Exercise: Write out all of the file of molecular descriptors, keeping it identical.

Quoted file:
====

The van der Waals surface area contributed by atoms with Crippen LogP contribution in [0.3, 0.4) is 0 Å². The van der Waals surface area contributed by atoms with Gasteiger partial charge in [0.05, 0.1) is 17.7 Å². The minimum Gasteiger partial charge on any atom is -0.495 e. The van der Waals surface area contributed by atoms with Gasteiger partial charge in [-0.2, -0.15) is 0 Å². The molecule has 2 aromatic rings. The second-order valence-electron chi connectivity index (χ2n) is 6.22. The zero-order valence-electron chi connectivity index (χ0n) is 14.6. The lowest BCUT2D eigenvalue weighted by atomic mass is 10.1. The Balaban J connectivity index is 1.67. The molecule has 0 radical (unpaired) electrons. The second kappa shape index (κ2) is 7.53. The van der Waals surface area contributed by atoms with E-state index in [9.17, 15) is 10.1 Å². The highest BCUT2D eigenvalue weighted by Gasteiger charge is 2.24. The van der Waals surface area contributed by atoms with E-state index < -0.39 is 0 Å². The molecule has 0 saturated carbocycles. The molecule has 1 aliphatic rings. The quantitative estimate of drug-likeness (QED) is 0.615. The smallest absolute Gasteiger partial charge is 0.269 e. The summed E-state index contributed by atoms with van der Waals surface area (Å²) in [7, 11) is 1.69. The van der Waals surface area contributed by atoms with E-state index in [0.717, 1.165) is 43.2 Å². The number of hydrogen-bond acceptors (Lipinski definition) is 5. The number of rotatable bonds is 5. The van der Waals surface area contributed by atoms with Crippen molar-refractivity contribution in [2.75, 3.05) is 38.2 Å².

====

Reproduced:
The van der Waals surface area contributed by atoms with Crippen LogP contribution in [0.3, 0.4) is 0 Å². The van der Waals surface area contributed by atoms with Gasteiger partial charge in [0.05, 0.1) is 17.7 Å². The minimum Gasteiger partial charge on any atom is -0.495 e. The van der Waals surface area contributed by atoms with Gasteiger partial charge in [-0.2, -0.15) is 0 Å². The molecule has 2 aromatic rings. The second-order valence-electron chi connectivity index (χ2n) is 6.22. The zero-order valence-electron chi connectivity index (χ0n) is 14.6. The lowest BCUT2D eigenvalue weighted by atomic mass is 10.1. The Balaban J connectivity index is 1.67. The molecule has 0 radical (unpaired) electrons. The second kappa shape index (κ2) is 7.53. The van der Waals surface area contributed by atoms with E-state index in [9.17, 15) is 10.1 Å². The highest BCUT2D eigenvalue weighted by Gasteiger charge is 2.24. The van der Waals surface area contributed by atoms with E-state index < -0.39 is 0 Å². The molecule has 0 saturated carbocycles. The molecule has 1 aliphatic rings. The quantitative estimate of drug-likeness (QED) is 0.615. The smallest absolute Gasteiger partial charge is 0.269 e. The summed E-state index contributed by atoms with van der Waals surface area (Å²) in [7, 11) is 1.69. The van der Waals surface area contributed by atoms with E-state index in [0.717, 1.165) is 43.2 Å². The number of hydrogen-bond acceptors (Lipinski definition) is 5. The number of rotatable bonds is 5. The van der Waals surface area contributed by atoms with Crippen molar-refractivity contribution in [2.75, 3.05) is 38.2 Å².